We are back to fight for fair borders, and, as it is known, borders cannot be equally fair for everyone. Hence, this can lead to a number of wars, but at a more advanced technological level, which could threaten the very existence of our continent.

What should be done by the Central and Eastern European countries, that are much worse in size and armed force than the aggressor, in order to avoid becoming a victim or cannon fodder in the aggressor’s army?

We can again refer to history. We have an example of creation of a multi-ethnic and multi-confessional state: first, the Grand Duchy of Lithuania, later - Polish–Lithuanian Commonwealth (Rzeczpospolita), which for centuries standed against the aggression from the East, West, North and South.

At a time when Western Europe is experiencing an identity crisis, and this crisis has deprived its determination and desire to deal with the threats, Central and Eastern European countries need to think again about the consolidation and mutual assistance.

Does Belarus need this? Of course it does, but we will simply not be allowed to stay neutral. We have two options: either we manage to free ourselves from the influence of Russia with the help of our neighbors and become part of the democratic union, which will make our security more stable, or we will become a „cannon fodder”.

The generals I talked about have long called us the “the Belarusian balcony”. The place where we live, our land, our homeland, for them is just a “balcony”, which they attacked, periodically abandoned and took back again.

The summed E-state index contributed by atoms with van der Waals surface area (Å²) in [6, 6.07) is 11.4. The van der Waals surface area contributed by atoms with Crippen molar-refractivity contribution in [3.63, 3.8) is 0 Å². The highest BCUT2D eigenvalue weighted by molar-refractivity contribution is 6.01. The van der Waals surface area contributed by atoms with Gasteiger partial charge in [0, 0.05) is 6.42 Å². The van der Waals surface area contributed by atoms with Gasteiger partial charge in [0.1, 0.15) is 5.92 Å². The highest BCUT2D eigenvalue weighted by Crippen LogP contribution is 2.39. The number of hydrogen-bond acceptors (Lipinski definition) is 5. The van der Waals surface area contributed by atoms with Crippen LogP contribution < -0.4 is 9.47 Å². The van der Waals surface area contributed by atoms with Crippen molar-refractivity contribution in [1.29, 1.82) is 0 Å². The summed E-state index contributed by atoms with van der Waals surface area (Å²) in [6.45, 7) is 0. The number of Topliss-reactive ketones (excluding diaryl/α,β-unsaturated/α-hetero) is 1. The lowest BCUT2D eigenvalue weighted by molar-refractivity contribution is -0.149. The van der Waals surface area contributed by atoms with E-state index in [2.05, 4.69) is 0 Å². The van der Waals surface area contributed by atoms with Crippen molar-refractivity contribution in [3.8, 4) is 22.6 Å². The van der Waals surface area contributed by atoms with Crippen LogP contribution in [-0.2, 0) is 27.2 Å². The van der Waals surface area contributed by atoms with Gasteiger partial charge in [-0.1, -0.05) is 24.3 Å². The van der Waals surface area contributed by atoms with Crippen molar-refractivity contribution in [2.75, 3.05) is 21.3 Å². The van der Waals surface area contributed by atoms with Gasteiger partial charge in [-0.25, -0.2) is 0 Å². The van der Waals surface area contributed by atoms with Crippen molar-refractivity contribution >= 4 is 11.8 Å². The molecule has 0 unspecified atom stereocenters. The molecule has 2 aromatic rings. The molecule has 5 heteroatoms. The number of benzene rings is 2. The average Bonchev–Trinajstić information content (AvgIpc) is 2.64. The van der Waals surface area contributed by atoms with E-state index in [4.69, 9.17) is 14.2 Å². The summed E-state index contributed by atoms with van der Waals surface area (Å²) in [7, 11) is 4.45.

The generals are ready to fight against the possible association of the objects of their aggression.

We are just discussing the beautiful idea of Intermarium, and they are already preparing to fight against it. No coincidence that Russia has begun deployment of its troops on the border with Belarus in the city Klintsy, which is located at the junction of three borders: Belarusian, Russian and Ukrainian. This brigade, if necessary, can come to Mozyr. Along the Ukrainian border behind Mozyr, there are Pripyat marshes – by occupying this small segment of the border, they block all communications between Belarus and Ukraine.

The Soviet army did this maneuver in 1943, dividing the Wehrmacht army into two parts: the army group “Center” was cut off from the army group “South”, and they could not maneuver and support each other. Currently, the generals are afraid of possible support for Ukraine, so they are preparing to fend off this threat.

I did not plan to talk about it in my speech, but here there were raised some questions about the ability of Lukashenka to protect the independence of Belarus.

For 20 years, Lukashenka is doing everything to destroy our independence! The Belarusian economy is essentially a loss-making subsidiary of Russia's economy; cultural policy – is the destruction of all Belarusian, national and historical; information policy – is a dominance of Russian TV channels.

And in the end, human resources policy – is dominated by the pro-Russian, anti-Belarusian personnel in the government and law enforcement agencies.

Now Lukashenka cannot fix anything, even if he wanted to.

Firstly, Moscow will quickly react to it; secondly, there is no one we can send to do the selection of unreliable elements, because there will be people, who love more Putin than Lukashenka. The search for Putin's opponents in the Belarusian army and the KGB? That's so funny!

Lukashenka remains to be the main threat to the Belarusian independence.

Belarusian nation, Belarusian democratic forces – is the basis for independence of Belarus.

In conclusion, I would like to say one thing: look at the generals and do exactly what they are most afraid of!